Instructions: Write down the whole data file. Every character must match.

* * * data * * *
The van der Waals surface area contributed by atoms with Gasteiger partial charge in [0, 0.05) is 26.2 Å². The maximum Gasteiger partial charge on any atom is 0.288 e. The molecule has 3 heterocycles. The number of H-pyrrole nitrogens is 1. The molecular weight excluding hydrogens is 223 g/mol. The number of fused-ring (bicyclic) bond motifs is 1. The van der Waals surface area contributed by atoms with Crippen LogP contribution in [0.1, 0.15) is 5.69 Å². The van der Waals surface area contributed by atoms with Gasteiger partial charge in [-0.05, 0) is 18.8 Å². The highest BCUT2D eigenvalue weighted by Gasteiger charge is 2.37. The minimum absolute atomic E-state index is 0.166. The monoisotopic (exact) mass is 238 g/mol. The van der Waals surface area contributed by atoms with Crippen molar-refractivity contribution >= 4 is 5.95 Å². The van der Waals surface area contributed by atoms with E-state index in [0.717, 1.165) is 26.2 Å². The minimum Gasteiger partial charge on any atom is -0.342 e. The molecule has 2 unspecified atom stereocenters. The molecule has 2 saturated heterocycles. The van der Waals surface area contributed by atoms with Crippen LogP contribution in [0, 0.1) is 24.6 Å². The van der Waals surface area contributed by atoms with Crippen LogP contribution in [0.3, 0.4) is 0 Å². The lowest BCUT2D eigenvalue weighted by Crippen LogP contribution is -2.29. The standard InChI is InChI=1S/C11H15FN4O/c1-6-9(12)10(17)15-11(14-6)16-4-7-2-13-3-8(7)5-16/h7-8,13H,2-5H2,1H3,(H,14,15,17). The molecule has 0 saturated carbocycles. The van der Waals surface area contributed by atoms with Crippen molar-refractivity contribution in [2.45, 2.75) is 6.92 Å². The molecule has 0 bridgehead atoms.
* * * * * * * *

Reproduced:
The van der Waals surface area contributed by atoms with Gasteiger partial charge in [0, 0.05) is 26.2 Å². The maximum Gasteiger partial charge on any atom is 0.288 e. The molecule has 3 heterocycles. The number of H-pyrrole nitrogens is 1. The molecular weight excluding hydrogens is 223 g/mol. The number of fused-ring (bicyclic) bond motifs is 1. The van der Waals surface area contributed by atoms with Crippen LogP contribution in [0.1, 0.15) is 5.69 Å². The van der Waals surface area contributed by atoms with Gasteiger partial charge in [-0.05, 0) is 18.8 Å². The highest BCUT2D eigenvalue weighted by Gasteiger charge is 2.37. The minimum absolute atomic E-state index is 0.166. The monoisotopic (exact) mass is 238 g/mol. The van der Waals surface area contributed by atoms with Crippen molar-refractivity contribution >= 4 is 5.95 Å². The van der Waals surface area contributed by atoms with E-state index in [0.717, 1.165) is 26.2 Å². The minimum Gasteiger partial charge on any atom is -0.342 e. The molecule has 2 unspecified atom stereocenters. The molecule has 2 saturated heterocycles. The van der Waals surface area contributed by atoms with Crippen LogP contribution in [0, 0.1) is 24.6 Å². The van der Waals surface area contributed by atoms with Crippen LogP contribution in [0.3, 0.4) is 0 Å². The lowest BCUT2D eigenvalue weighted by Crippen LogP contribution is -2.29. The standard InChI is InChI=1S/C11H15FN4O/c1-6-9(12)10(17)15-11(14-6)16-4-7-2-13-3-8(7)5-16/h7-8,13H,2-5H2,1H3,(H,14,15,17). The molecule has 0 saturated carbocycles. The van der Waals surface area contributed by atoms with Crippen molar-refractivity contribution in [2.45, 2.75) is 6.92 Å². The molecule has 0 bridgehead atoms.